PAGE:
IEEE Spectrum – Today, large suppliers and their large customers dominate industrial robotics. But almost any manufacturer can afford a Baxter (or two). In the United States alone, there are roughly 300 000 small and medium-size manufacturers, Brooks points out. So it’s not inconceivable that Rethink could make humanoid robots a normal part of the manufacturing process for businesses of all sizes. And by improving the efficiency of human employees, it could make making things in the industrialized world just as cost effective as making them in the developing world.
Baxter is unlike any other industrial robot. With two arms, each with seven axes of motion—or degrees of freedom, in robotic parlance—and a reach similar to that of a human, Baxter is designed to take over those simple, dumb, mindless tasks that humans hate to perform because they’re so, well, robotic. Whereas traditional industrial robots perform one specific task with superhuman speed and precision, Baxter is neither particularly fast nor particularly precise. But it excels at just about any job that involves picking stuff up and putting it down somewhere else while simultaneously adapting to changes in its environment, like a misplaced part or a conveyor belt that suddenly changes speed.
There are two other major barriers to the adoption of industrial robots that Rethink wants to overcome: ease of use and cost. As for the first, Baxter doesn’t rely on custom programming to perform new tasks. Once it’s wheeled into place and plugged into an ordinary power outlet, a person with no robotics experience can program a new task simply by moving Baxter’s arms around and following prompts on its user-friendly interface (which doubles as the robot’s face). And while a traditional two-armed robot, including sensors and programming, will typically set you back hundreds of thousands of dollars, Baxter costs just $22 000. To achieve that, Rethink designed the robot from scratch. Underneath Baxter’s plastic exterior lie thousands of ingeniously engineered parts and materials that enable the robot to do what it does for the cost of a midsize car.
Keeping Costs Down
As the complexity of the robot has increased, keeping the cost down has been a constant struggle. The engineers found creative ways to work with less expensive components, which often meant designing parts out of cheaper materials. (At one point they attempted to build the entire arm, including the gear systems, out of plastic, but that didn’t pan out.) And by working closely with local manufacturers, they were able to get the parts they needed more cheaply and without compromising quality.
Brooks picks up a set of gears and waves it around. A Pennsylvania shop made them, he says, using a metallurgical process involving pressed powdered metal, which ended up being only about a fifth of the cost of traditional gears. The robot has hundreds of parts like these, and so the savings add up. Rethink used this design-for-manufacturing approach for as many parts as possible, eventually procuring 75 percent of them in the United States—a fact that Baxter advertises with a big “Made in U.S.A.” sign stamped on its back.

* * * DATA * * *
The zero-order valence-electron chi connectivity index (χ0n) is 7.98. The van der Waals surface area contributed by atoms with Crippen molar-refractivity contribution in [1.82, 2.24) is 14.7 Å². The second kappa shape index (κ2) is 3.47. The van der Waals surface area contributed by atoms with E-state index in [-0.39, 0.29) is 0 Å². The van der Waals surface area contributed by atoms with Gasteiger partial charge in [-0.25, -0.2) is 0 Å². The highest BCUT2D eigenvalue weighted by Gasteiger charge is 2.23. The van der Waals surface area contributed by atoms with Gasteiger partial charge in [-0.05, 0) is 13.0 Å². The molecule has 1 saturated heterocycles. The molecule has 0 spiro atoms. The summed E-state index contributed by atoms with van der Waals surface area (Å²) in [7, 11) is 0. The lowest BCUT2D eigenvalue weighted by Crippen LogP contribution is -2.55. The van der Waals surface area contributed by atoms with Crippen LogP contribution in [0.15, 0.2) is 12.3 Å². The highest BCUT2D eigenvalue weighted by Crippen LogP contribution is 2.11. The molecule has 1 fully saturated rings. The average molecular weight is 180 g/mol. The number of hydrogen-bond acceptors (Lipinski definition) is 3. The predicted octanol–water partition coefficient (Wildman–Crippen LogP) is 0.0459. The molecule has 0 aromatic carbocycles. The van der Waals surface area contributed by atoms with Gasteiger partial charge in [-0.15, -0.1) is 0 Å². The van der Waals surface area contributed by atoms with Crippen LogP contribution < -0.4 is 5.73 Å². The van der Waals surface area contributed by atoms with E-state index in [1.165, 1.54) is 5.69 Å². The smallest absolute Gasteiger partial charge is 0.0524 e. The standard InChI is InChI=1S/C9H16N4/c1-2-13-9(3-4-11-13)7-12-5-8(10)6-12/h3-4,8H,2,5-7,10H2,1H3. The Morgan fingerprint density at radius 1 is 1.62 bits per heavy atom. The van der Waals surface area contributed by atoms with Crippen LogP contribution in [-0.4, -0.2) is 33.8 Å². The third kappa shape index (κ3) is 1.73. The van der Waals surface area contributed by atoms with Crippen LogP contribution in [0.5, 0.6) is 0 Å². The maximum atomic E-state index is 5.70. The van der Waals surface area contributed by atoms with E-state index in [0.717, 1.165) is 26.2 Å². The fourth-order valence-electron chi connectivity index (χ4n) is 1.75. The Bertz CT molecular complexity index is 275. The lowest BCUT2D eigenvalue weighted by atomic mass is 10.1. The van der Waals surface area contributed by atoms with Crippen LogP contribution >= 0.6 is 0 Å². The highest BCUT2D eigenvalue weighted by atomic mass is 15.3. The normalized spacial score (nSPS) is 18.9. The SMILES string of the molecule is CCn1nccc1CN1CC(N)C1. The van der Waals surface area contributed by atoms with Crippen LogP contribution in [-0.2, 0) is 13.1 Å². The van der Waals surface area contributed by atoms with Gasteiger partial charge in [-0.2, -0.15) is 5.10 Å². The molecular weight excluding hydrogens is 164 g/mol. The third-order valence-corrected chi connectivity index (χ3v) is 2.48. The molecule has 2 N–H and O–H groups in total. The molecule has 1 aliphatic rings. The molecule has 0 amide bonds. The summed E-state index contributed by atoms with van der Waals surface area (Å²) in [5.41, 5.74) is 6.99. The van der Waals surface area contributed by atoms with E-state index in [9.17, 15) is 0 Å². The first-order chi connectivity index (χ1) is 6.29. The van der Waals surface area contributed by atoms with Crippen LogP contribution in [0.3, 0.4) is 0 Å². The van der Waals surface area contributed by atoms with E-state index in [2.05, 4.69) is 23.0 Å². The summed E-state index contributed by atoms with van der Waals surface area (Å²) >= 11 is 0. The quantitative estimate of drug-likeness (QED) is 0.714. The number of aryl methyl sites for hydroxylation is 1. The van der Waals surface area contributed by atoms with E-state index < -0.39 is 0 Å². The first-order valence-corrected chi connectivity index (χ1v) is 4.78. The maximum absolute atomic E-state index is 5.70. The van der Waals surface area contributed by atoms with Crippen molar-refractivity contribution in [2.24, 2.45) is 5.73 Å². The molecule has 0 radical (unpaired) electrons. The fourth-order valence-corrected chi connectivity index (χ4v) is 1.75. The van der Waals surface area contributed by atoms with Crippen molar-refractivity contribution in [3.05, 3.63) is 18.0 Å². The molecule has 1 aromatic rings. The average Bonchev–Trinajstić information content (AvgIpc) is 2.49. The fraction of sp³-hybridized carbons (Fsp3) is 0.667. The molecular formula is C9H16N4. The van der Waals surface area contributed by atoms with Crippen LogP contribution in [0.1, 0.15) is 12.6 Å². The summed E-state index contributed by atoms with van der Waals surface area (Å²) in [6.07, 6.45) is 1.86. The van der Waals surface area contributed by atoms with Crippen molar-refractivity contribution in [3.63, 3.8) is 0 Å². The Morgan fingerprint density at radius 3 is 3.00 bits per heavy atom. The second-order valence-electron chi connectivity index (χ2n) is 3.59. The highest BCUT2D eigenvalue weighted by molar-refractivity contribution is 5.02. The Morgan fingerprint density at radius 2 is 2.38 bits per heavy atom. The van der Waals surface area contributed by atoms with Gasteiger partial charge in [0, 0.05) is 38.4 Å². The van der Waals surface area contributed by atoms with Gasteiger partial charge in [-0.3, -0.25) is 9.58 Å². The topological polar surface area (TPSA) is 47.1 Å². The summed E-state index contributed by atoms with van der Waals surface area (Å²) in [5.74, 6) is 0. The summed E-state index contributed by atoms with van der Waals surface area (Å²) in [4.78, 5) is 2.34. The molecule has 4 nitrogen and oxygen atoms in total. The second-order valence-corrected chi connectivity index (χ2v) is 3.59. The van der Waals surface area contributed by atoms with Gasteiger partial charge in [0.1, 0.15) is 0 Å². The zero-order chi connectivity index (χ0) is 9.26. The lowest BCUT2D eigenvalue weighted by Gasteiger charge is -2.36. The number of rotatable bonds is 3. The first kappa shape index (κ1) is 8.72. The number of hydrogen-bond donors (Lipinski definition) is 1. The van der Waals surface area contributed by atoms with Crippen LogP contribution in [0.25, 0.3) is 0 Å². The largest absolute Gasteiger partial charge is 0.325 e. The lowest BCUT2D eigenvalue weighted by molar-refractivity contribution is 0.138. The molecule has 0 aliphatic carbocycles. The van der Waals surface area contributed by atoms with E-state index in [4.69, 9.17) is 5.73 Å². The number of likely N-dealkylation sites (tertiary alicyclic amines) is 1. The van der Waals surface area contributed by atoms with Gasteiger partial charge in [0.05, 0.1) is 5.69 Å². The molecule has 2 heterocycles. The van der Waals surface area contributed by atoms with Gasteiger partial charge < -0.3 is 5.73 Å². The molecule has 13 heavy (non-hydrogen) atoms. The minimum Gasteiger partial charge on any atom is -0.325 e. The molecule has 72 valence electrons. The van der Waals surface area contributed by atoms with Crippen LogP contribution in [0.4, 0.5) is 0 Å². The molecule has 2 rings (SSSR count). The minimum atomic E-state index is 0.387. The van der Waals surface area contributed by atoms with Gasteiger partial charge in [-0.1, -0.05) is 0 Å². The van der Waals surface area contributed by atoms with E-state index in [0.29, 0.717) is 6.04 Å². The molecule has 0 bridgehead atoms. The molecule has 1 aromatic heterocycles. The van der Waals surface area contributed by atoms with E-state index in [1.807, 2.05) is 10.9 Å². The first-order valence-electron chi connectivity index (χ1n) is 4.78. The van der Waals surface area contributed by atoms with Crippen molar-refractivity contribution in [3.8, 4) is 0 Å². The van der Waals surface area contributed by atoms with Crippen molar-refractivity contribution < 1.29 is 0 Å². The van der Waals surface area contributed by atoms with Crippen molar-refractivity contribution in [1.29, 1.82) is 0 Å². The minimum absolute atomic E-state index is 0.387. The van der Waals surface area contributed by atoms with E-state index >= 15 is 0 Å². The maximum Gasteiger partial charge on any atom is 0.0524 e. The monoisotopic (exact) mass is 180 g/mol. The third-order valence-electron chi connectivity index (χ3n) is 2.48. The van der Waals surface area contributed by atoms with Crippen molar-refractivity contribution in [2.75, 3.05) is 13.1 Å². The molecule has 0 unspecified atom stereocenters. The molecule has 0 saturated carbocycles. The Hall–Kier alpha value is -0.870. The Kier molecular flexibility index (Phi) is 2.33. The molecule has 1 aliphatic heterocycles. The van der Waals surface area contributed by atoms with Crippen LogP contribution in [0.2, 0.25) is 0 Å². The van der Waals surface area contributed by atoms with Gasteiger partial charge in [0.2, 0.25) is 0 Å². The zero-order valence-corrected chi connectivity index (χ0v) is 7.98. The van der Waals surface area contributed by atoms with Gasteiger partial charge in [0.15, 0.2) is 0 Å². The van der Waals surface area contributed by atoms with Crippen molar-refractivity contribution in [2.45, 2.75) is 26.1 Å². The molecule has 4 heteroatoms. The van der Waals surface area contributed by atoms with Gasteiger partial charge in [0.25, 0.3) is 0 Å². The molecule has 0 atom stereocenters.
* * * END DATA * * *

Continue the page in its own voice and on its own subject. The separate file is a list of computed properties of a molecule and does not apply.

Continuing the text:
The other way Rethink has cut costs is through software. By giving Baxter the ability to autonomously compensate for its own mechanical irregularities as well as changes in its environment, Rethink has been able to avoid having to use costly components. So Baxter may not have the most expensive motors or the stiffest bearings or the most precise gearing, but it doesn’t need those things. For example, backlash in the gears—the slack in teeth couplings that may cause motion loss and vibrations—can be modeled and then adjusted on the software side so that the arms move smoothly. And the robot can use cameras to improve the accuracy of its movements, explains Elaine Chen, vice president of product development. “You don’t need the robot to be able to go somewhere within 0.01-millimeter accuracy in order to pick something up,” she says, “because the robot is going to see it, get a fix on it, and then pick it up.”
This all gets to one of Baxter’s key features: compliance. A robot is said to be compliant when it’s not completely rigid and when it can sense and control the forces it applies to things. “If you want a robot that’s going to deal with an unstructured environment, it can’t be stiff,” says Matthew Williamson, Rethink’s director of technology development. “You need compliance.”
Photo: David Yellen for IEEE Spectrum
PROGRAM ME, PLEASE: Product manager Mike Bugda demonstrates how to program Baxter to perform a new task. He simply holds the arm by the cuff and moves it to the desired location. He tells the robot what to do using a knob and buttons.
Software, Third Party and Capability Upgrading
Rethink is offering: future potential, embodied in the promise of frequent software upgrades that will give Baxter the ability to perform entirely new tasks. Rosenberg puts it this way: “The day you buy the robot is the day that it’ll perform the least well. Over time, your investment will become more and more valuable because the software will become more and more valuable.”
To that end, the company is planning to release a software development kit, or SDK, next year that will let others delve into Baxter’s guts and modify its capabilities. There will also be a variety of third-party grippers for handling parts with different shapes. What’s more, Baxter is relying on open platforms. It currently runs Linux and ROS (short for robot operating system), a software platform that’s becoming increasingly popular within the robotics community. Rethink is now looking for people to develop a ROS-compatible SDK and is considering eventually supporting a completely open-source framework for Baxter.